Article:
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All shook up: trying times for Australian TAFEs

Since 2008, a raft of changes in Australia’s vocational education and training (VET) sector has seen more than a few casualties. Technical and Further Education (TAFE) colleges in particular have been in the firing line. ICEF Monitor explores the move to deregulate the sector and shines a spotlight on the situation in three key states: Victoria, New South Wales and Queensland.

VET and TAFE background

TAFEs have traditionally provided around 60-70% of VET places, jointly funded by federal and state governments. Around 140,000 international students train at TAFEs each year, alongside 1.9 million locals. TAFEs across Australia provide a broad range of vocational qualifications from certificate I to advanced diploma level, apprentice and traineeships, graduate certificates, diplomas and degrees.

The VET sector in general and TAFEs in particular are highly regarded in Australia. A recent policy paper from the Centre for Development reports on measured strengths including good ROI for individuals, the economy and society. However, state governments across the country are embracing deregulation and implementing significant funding cuts.


Victoria led the move toward deregulation in 2008. Eager to embrace a marketised model of VET, Victoria invited private training companies to compete against government training institutions and TAFEs for public sector funding. Contestability and student entitlement underpinned the move; the government hoped to achieve a more flexible system for students plus raised standards through increased competition.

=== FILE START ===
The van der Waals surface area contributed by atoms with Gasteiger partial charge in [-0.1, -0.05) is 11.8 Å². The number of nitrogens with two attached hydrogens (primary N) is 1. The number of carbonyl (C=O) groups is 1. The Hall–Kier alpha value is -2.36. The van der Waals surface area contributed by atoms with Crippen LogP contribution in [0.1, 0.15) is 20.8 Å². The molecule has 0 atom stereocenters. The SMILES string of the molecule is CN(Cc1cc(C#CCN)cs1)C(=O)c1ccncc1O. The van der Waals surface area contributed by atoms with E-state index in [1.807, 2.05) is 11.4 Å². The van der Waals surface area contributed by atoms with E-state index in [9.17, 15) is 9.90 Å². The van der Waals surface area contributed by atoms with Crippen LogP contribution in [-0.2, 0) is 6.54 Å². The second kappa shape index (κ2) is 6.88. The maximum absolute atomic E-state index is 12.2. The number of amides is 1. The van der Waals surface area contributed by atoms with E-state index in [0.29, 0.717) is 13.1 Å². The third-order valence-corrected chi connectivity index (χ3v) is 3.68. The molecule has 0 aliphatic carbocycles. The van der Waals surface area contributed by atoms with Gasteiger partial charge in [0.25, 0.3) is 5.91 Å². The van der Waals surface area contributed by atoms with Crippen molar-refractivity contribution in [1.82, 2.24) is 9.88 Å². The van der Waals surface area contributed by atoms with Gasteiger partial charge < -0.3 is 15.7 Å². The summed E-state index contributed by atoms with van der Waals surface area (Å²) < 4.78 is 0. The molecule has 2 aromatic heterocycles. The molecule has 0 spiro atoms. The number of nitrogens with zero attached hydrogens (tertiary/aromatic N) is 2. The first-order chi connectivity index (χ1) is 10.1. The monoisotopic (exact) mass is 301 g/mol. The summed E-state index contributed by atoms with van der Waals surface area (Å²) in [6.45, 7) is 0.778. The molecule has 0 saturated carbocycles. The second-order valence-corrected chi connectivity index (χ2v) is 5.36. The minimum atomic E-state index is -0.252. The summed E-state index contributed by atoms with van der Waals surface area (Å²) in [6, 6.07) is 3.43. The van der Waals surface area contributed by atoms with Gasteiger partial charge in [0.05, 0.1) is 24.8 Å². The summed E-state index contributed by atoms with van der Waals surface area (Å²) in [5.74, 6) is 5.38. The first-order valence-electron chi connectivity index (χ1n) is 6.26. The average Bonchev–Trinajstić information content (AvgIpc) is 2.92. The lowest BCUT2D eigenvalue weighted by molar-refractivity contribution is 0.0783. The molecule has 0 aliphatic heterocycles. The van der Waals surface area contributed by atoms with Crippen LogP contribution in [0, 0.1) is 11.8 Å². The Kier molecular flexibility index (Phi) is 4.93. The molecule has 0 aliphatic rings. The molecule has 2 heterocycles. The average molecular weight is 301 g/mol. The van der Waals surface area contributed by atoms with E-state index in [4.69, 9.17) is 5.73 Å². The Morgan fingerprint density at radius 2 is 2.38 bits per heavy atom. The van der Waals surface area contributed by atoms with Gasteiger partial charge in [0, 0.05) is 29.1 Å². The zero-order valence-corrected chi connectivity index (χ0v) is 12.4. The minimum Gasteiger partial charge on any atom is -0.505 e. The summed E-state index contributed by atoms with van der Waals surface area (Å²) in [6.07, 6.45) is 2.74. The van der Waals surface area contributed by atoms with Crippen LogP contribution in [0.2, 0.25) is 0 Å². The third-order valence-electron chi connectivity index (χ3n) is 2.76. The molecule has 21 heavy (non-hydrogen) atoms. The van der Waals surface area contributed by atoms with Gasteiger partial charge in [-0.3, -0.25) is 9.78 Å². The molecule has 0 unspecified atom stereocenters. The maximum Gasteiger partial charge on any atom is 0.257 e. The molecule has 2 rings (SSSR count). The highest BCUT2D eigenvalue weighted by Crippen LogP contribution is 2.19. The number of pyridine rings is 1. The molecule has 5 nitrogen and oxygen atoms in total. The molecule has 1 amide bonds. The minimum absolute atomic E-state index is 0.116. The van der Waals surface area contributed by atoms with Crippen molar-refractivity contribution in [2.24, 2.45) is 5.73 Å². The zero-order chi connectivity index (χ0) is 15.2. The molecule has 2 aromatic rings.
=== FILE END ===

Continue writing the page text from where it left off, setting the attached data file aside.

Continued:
However, growth was driven by student demand rather than industry need, and private training providers (both good and bad) flooded the uncapped sector. With little guidance and a myriad of offers from dubious operators, students squandered their one-off entitlement vouchers on courses of both questionable quality and usefulness. These students are now liable for the full cost of any further training.

The extent of rorting was widely exposed by the media; examples such as this ABC television interview were all too common. Rorts included private trainers delivering courses in 30 hours that would take 6 months at TAFE, while other providers simply faked outcomes and collected the government’s money.

The artificially created market unravelled rapidly due to a lack of key regulatory mechanisms including accreditation and quality assurance measures – an estimated budget blowout of around AUS $475 million for 2011- 2012 was just one of the repercussions.

Today, through no fault of its own, TAFE Victoria is looking at funding cuts of nearly AUS $300 million, despite growing enrolment figures. The state government is exploring a wide range of options to address the problems including the restructuring and merging of TAFE colleges.

New South Wales

Other Australian states have observed the Victorian experiment closely with several going on record to criticise the process and poor outcomes. However, VET reform and deregulation is underway in New South Wales and Queensland.

A New South Wales 2011 discussion paper on the future of VET culminated in the 2012 “Smart and Skilled” reforms. Announcing the changes, Minister for Education Adrian Piccoli MP made it clear that NSW would not simply follow Victoria’s lead.

“Reforms have been informed by extensive consultation with industry and the broader VET community. We have listened to valuable feedback to develop a reform package that balances the interests of individuals, businesses and industry. We have also looked closely at lessons learned in other states.”

From 2014, “Smart and Skilled” will introduce:

  • an entitlement for entry-level training up to and including Certificate III;
  • targeted support for higher level qualifications;
  • informed choice with improved quality measures;